The cosmological constant breaks this Bianchi identity – in the absence of quantum interaction with higher dimensions. Which higher dimensions should then be grouped beside the classical, despite the logical barrier. Understood from the spacetime side of Einstein’s equation, the cosmological constant mandates the continuing appearance of new centers of blue shift and spacial dilation, contrary to the Bianchi identity which conserves the existing centers in the relativistic direction of their extension. Geometric constructions of the future and past (neglecting tachyons) from information about geometry near the present are allowed by the existence of the metric and the Bianchi identities. The cosmological constant destroys these constructions with the passing of every instant of time, requiring new constructs of history and the future for every instant.

Calculations of the evidence by Syksy Rasanen on the dispensability of the cosmological constant have priority here. Any amount of negative mass and positive tachyons that is necessitated by evidence could still be compliant with the conservation laws (on the side for mechanics of Einstein’s equation).

And it could still be so that the action of conserved blue shifted regions and tachyons fulfills the cooling and homogenizing functions postulated for inflation.

There are other interesting hypothetical properties of a cosmological constant that can be discussed.

In flat spacetime, free of fields and matter, the rule of Planck relativity applies, so that the effects of the cosmological constant reduce to a shift in units of measurement over time. This reduces the value of the constant to a subjective matter of opinion. It is in a universe with instances of high curvature that the cosmological constant causes trouble.

Suppose that dark energy is not a cosmological constant, and is also not the conserved amount of negative mass and positive tachyons that is allowed by the Bianchi identity. Then the proportions and density can differ in direction or over time, and the universe accumulates over time a preferred rest frame or spacial orientation. And it seems that Hawking radiation, and exchanges of mass and tachyons, into external diverging higher dimensions would eventually stop, if not decrease along with the net mass.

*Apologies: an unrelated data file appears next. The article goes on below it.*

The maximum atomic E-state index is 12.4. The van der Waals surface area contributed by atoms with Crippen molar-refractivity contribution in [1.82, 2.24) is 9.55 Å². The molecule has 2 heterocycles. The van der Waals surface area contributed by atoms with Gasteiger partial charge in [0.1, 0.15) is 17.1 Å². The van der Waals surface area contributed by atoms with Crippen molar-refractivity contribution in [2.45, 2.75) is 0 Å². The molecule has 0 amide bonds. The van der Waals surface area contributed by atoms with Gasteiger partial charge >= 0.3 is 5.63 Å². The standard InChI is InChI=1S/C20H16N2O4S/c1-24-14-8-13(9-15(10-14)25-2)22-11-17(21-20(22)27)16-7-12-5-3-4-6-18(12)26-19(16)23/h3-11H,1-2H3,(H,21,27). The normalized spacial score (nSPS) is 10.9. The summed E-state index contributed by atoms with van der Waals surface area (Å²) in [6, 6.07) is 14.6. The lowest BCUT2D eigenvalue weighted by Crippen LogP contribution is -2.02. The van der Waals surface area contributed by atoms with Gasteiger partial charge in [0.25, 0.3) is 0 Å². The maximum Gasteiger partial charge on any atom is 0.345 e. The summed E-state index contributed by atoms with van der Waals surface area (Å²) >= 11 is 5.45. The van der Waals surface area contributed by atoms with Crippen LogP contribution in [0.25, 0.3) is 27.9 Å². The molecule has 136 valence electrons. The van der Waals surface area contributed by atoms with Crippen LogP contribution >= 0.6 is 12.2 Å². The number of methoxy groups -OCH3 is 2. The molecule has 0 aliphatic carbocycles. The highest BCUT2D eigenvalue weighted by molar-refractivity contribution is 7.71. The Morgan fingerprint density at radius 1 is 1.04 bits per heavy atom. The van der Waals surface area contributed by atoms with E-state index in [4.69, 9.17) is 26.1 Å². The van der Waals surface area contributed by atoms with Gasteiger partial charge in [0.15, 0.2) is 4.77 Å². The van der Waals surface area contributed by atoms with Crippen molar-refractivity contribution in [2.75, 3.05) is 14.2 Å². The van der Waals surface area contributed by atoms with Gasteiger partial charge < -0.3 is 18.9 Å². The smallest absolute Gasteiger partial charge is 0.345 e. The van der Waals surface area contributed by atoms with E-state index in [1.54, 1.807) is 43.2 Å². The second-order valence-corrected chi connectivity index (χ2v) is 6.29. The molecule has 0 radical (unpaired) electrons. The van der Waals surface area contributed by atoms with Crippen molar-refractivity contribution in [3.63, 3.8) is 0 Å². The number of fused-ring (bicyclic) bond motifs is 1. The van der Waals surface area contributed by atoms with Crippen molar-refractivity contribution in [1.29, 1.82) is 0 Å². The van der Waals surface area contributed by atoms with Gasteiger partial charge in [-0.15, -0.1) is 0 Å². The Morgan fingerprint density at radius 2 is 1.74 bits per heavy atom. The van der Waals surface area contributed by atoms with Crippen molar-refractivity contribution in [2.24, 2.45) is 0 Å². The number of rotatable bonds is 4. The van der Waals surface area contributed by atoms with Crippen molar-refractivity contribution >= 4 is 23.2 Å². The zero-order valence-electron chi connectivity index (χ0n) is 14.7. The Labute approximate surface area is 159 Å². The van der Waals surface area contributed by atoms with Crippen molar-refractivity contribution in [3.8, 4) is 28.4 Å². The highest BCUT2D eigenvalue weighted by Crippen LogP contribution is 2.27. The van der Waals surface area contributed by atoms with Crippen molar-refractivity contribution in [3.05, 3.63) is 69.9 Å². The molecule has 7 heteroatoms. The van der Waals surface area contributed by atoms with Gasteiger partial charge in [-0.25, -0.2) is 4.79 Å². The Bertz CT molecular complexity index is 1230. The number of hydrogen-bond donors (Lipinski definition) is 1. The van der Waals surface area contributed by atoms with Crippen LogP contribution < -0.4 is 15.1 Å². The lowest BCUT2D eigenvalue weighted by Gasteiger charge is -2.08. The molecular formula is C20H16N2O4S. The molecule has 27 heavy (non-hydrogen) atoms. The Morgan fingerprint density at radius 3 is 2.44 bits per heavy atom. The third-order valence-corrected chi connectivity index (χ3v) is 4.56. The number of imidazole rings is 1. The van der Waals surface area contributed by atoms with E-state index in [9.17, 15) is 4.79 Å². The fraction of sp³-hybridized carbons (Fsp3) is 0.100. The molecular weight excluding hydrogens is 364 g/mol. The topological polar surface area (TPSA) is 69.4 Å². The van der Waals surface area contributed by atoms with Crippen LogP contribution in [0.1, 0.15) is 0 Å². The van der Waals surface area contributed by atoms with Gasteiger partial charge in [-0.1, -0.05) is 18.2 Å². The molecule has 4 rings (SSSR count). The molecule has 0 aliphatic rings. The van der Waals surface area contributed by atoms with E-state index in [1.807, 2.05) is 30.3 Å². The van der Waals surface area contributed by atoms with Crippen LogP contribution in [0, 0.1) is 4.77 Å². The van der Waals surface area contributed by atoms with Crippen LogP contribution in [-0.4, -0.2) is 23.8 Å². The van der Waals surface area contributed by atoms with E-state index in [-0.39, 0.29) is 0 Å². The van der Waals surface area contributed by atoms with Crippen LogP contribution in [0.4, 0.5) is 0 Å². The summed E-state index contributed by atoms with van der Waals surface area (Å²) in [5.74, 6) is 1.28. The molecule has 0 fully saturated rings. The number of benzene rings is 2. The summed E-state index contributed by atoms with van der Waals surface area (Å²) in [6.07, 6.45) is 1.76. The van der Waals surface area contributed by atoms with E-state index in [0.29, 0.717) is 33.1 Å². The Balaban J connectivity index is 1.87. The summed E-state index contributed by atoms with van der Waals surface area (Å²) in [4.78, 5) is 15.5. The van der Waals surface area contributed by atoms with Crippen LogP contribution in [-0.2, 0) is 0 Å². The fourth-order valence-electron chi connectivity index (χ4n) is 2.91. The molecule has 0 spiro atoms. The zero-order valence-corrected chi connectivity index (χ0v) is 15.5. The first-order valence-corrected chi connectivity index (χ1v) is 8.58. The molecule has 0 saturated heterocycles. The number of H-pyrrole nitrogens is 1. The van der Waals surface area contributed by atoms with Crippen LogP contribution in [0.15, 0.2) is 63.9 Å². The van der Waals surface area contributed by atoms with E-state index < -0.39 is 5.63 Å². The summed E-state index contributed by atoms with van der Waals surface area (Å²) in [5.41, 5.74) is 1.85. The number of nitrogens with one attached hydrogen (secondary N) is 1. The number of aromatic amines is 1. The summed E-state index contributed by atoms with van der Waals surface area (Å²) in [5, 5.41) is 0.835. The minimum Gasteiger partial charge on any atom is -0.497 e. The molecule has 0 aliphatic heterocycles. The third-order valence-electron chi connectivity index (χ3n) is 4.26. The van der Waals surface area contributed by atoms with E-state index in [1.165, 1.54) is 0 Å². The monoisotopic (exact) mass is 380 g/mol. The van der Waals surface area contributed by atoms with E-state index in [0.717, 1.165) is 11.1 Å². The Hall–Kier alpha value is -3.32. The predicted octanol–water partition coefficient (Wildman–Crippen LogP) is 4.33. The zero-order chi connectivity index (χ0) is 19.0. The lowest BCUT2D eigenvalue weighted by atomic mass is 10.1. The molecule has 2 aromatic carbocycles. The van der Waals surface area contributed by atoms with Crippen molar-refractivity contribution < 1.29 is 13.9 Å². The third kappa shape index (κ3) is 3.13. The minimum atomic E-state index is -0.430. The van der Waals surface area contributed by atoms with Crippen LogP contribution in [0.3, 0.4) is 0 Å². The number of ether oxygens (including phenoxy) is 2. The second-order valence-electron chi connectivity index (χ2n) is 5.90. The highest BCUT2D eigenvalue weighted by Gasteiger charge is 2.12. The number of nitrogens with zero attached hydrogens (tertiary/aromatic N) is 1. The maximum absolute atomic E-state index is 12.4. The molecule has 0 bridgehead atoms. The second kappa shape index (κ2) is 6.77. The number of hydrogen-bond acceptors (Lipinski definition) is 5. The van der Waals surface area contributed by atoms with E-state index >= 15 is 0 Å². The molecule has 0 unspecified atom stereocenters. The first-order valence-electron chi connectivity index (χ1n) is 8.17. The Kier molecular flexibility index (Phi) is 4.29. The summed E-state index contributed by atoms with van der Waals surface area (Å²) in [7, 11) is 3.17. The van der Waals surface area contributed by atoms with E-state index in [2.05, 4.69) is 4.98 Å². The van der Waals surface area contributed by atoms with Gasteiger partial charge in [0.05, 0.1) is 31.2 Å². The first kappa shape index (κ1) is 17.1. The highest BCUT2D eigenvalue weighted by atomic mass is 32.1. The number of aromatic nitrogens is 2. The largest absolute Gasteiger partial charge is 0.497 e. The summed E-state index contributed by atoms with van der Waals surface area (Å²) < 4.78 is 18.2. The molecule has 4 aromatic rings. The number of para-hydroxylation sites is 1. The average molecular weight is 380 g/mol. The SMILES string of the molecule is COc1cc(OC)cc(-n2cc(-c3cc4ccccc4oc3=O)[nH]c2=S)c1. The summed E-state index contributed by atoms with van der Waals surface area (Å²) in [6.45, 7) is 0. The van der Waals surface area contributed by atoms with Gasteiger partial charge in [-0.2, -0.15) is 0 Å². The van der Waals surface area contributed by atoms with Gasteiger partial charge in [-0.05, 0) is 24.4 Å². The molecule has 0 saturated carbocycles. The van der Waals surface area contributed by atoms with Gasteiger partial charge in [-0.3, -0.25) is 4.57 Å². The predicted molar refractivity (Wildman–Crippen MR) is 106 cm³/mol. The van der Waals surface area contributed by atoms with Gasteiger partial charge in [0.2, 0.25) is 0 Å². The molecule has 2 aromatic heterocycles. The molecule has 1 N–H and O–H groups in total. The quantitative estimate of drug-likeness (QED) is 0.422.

Good metaphysics does allow for discussion of contraries, only not in a particular context of classical physics. Theories to replace classical spacetime should be consistent about leaving behind properties of spacetime, and of Newtonian space and time also, that are obsoleted in the new context.

Even in metaphysics, considering a possible refutation of spacetime might not make for sound philosophy. The collection of theories that might replace spacetime must entirely outclass spacetime in their collective elegance, otherwise the necessary absence of a cosmological censor, as first argued by Spinoza, allows spacetime to compete successfully for the attention of observers. The economical and distinct definition of spacetime, along with its richness of expression, eliminates the need for a censor to suppress the competitive mathematical systems.


Michael J. Burns

[ Edited: 17 June 2009 12:26 PM by mburns ]
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Posted: 25 October 2010 04:16 AM   [ Ignore ]   [ # 23 ]
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Mr. Burns,

May I pose a question which may seem hopelessly naive and completely unrelated to your excellent presentation on Cosmological Constant?

Is a Black Hole (extreme gravity) considered to have any causal relationship with separate dimensions or is it more like a whirlpool in the ocean or even a flowing river (converging kinetic energies), which remains wholly connected to three dimensional space?

Your mention of extreme curved space brought to mind the extreme spacetime curvature in a black hole, similar to the extreme curvature of the water surface in a whirlpool.

With this question I am not trying to imply anything. It is just a search for clarification on the issue of additional dimensions and tunneling and my own mental visualizations, without benefit of in-depth knowledge of physics. Anything beyond four dimensions (itself a daunting visualization), let alone some 16 dimensions, are completely alien concepts to me and I am groping for handles to help me trying to understand these in their most rudimentary form/s.
If this would be a waste of your (valuable) time, I would appreciate a reference (by anyone) to some basic instructional materials on the subject.

[ Edited: 25 October 2010 04:35 AM by Write4U ]
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Posted: 26 October 2010 07:42 PM   [ Ignore ]   [ # 24 ]
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I can put down some related thoughts. I especially endorse your attempt to visualize matters in general relativity. The academic priesthood will likely hate me for saying taboo things, for instance that scaled and sparse drawings are of the essence in general relativity, and that the arcanum of compensating errors usually taught as the content is actually misleading.

There is no necessary relation of a black hole to higher dimensions, but no prohibition either. This is not different from ordinary space. But there is a logical barrier at event horizons; if you want to get fancy, then a context dependent logic is required. A universalistic logic breaks down there, august authority to the contrary.